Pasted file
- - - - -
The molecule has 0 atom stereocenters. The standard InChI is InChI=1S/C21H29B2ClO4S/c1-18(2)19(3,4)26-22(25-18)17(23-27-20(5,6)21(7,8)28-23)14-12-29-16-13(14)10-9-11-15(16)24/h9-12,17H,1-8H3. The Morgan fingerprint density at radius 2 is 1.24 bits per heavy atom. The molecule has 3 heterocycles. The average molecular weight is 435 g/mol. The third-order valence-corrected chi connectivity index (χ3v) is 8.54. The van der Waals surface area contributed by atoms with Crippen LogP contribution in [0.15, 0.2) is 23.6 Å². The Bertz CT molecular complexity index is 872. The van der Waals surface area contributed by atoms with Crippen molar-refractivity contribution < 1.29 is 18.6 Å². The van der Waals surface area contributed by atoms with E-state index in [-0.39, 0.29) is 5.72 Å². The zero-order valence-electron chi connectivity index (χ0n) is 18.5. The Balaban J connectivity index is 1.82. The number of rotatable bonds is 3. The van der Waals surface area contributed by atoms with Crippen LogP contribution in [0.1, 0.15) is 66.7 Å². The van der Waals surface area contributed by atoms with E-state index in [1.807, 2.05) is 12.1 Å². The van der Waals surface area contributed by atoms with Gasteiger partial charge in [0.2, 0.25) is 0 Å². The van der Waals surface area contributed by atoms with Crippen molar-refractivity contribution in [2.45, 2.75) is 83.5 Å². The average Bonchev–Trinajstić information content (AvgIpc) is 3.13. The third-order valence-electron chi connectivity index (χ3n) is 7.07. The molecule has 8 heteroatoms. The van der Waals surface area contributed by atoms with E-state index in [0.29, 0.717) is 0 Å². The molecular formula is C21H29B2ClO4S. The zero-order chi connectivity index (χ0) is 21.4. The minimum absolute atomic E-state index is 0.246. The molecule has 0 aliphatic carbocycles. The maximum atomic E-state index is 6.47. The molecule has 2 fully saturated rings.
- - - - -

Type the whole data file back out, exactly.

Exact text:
The molecule has 0 atom stereocenters. The standard InChI is InChI=1S/C21H29B2ClO4S/c1-18(2)19(3,4)26-22(25-18)17(23-27-20(5,6)21(7,8)28-23)14-12-29-16-13(14)10-9-11-15(16)24/h9-12,17H,1-8H3. The Morgan fingerprint density at radius 2 is 1.24 bits per heavy atom. The molecule has 3 heterocycles. The average molecular weight is 435 g/mol. The third-order valence-corrected chi connectivity index (χ3v) is 8.54. The van der Waals surface area contributed by atoms with Crippen LogP contribution in [0.15, 0.2) is 23.6 Å². The Bertz CT molecular complexity index is 872. The van der Waals surface area contributed by atoms with Crippen molar-refractivity contribution < 1.29 is 18.6 Å². The van der Waals surface area contributed by atoms with E-state index in [-0.39, 0.29) is 5.72 Å². The zero-order valence-electron chi connectivity index (χ0n) is 18.5. The Balaban J connectivity index is 1.82. The number of rotatable bonds is 3. The van der Waals surface area contributed by atoms with Crippen LogP contribution in [0.1, 0.15) is 66.7 Å². The van der Waals surface area contributed by atoms with E-state index in [1.807, 2.05) is 12.1 Å². The van der Waals surface area contributed by atoms with Gasteiger partial charge in [0.2, 0.25) is 0 Å². The van der Waals surface area contributed by atoms with Crippen molar-refractivity contribution in [2.45, 2.75) is 83.5 Å². The average Bonchev–Trinajstić information content (AvgIpc) is 3.13. The third-order valence-electron chi connectivity index (χ3n) is 7.07. The molecule has 8 heteroatoms. The van der Waals surface area contributed by atoms with E-state index in [0.29, 0.717) is 0 Å². The molecular formula is C21H29B2ClO4S. The zero-order chi connectivity index (χ0) is 21.4. The minimum absolute atomic E-state index is 0.246. The molecule has 0 aliphatic carbocycles. The maximum atomic E-state index is 6.47. The molecule has 2 fully saturated rings.